level 32x32x32 Data set Greg Bryan,
Theoretical Astronomy Group, MIT
59
Piecewise Linear Method Three Hierarchy Levels
AMR simulation of star cluster formation Root
level 32x32x32 Data set Greg Bryan,
Theoretical Astronomy Group, MIT
60
Mapping to Standard Elements (1/3)
  • Save standard element coordinates in cell vertices

World coordinates
Standard element coordinates
61
Mapping to Standard Elements (2/3)
  • Interpolate standard element coordinates during
    rasterization

World coordinates
Standard element coordinates
62
Mapping to Standard Elements(3/3)
  • Use standard element coordinates for
    interpolation along ray segment

World coordinates
Standard element coordinates
63
Interpolation with Stitch Cells One Hierarchy
Level
Simulation of an Argon bubble in a surrounding
gas hit by a shockwave Data set Center for
Computational Sciences and Engineering (CCSE),
Lawrence Berkeley National Laboratory
64
Interpolation with Stitch Cells Two Hierarchy
Levels
Simulation of an Argon bubble in a surrounding
gas hit by a shockwave Data set Center for
Computational Sciences and Engineering (CCSE),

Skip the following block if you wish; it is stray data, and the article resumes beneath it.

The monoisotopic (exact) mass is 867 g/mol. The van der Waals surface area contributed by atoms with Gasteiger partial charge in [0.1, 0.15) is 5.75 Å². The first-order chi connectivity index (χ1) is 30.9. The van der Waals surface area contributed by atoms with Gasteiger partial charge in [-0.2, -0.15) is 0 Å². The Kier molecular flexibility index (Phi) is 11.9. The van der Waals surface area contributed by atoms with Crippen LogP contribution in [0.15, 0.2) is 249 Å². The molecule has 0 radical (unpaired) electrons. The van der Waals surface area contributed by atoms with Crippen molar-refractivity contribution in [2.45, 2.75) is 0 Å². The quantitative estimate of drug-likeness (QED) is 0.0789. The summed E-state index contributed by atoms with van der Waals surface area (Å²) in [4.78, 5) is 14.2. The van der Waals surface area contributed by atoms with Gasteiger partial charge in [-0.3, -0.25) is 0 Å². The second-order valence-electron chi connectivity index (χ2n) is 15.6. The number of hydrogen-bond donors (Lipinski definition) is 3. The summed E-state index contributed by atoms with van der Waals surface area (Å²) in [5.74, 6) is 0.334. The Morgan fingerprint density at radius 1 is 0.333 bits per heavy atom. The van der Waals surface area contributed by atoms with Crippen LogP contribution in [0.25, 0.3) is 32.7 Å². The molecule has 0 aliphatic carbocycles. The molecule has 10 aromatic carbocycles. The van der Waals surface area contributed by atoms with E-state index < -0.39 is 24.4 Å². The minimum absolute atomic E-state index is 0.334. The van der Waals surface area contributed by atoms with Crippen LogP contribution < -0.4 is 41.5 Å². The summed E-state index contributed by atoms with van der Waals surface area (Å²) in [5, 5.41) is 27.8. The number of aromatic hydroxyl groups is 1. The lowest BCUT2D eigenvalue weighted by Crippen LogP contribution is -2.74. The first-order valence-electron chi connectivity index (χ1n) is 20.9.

Lawrence Berkeley National Laboratory
65
Interpolation with Stitch Cells Three
Hierarchy Levels
Simulation of an Argon bubble in a surrounding
gas hit by a shockwave Data set Center for
Computational Sciences and Engineering (CCSE),
Lawrence Berkeley National Laboratory
66
Level-dependent Transfer Functions
  • Problem case A fine level is completely enclosed
    within a coarse level
  • The coarse level can hide interesting regions of
    the fine level
  • Coarse level necessary to provide context
    (orientation aid) for fine level
  • Cannot completely discard coarse level
  • Scale opacity and/or color saturation of coarse
    level

67
No Transfer Function Scaling
AMR simulation of star cluster formation Root
level 32x32x32 Data set Greg Bryan,